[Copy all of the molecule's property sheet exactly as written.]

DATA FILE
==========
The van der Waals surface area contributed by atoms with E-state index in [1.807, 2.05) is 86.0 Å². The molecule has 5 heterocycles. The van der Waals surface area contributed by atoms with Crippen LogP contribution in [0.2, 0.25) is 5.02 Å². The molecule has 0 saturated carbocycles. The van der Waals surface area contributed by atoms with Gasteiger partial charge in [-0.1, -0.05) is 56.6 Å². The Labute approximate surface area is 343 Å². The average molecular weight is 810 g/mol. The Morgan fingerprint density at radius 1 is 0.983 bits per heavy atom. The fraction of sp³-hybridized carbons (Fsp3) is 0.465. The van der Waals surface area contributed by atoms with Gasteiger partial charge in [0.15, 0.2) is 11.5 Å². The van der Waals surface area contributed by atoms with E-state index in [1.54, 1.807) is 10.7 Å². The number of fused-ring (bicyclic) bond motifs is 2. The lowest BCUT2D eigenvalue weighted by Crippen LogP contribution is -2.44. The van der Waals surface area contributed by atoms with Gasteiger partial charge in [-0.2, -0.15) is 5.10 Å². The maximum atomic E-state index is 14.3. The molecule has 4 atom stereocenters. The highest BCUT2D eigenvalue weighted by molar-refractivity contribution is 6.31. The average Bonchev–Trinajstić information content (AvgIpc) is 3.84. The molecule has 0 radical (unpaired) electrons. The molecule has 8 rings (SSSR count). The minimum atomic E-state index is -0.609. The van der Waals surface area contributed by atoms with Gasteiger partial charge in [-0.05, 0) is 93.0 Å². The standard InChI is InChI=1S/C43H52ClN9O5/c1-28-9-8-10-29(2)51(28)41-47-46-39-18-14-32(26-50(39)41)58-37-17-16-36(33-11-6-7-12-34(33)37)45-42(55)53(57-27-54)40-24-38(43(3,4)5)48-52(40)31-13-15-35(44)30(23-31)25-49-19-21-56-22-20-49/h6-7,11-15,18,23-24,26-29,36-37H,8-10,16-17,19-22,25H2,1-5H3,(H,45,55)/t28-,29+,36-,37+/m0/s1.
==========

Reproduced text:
The van der Waals surface area contributed by atoms with E-state index in [1.807, 2.05) is 86.0 Å². The molecule has 5 heterocycles. The van der Waals surface area contributed by atoms with Crippen LogP contribution in [0.2, 0.25) is 5.02 Å². The molecule has 0 saturated carbocycles. The van der Waals surface area contributed by atoms with Gasteiger partial charge in [-0.1, -0.05) is 56.6 Å². The Labute approximate surface area is 343 Å². The average molecular weight is 810 g/mol. The Morgan fingerprint density at radius 1 is 0.983 bits per heavy atom. The fraction of sp³-hybridized carbons (Fsp3) is 0.465. The van der Waals surface area contributed by atoms with Gasteiger partial charge in [0.15, 0.2) is 11.5 Å². The van der Waals surface area contributed by atoms with E-state index in [1.54, 1.807) is 10.7 Å². The number of fused-ring (bicyclic) bond motifs is 2. The lowest BCUT2D eigenvalue weighted by Crippen LogP contribution is -2.44. The van der Waals surface area contributed by atoms with Gasteiger partial charge in [-0.2, -0.15) is 5.10 Å². The maximum atomic E-state index is 14.3. The molecule has 4 atom stereocenters. The highest BCUT2D eigenvalue weighted by molar-refractivity contribution is 6.31. The average Bonchev–Trinajstić information content (AvgIpc) is 3.84. The molecule has 0 radical (unpaired) electrons. The molecule has 8 rings (SSSR count). The minimum atomic E-state index is -0.609. The van der Waals surface area contributed by atoms with Gasteiger partial charge in [-0.05, 0) is 93.0 Å². The standard InChI is InChI=1S/C43H52ClN9O5/c1-28-9-8-10-29(2)51(28)41-47-46-39-18-14-32(26-50(39)41)58-37-17-16-36(33-11-6-7-12-34(33)37)45-42(55)53(57-27-54)40-24-38(43(3,4)5)48-52(40)31-13-15-35(44)30(23-31)25-49-19-21-56-22-20-49/h6-7,11-15,18,23-24,26-29,36-37H,8-10,16-17,19-22,25H2,1-5H3,(H,45,55)/t28-,29+,36-,37+/m0/s1.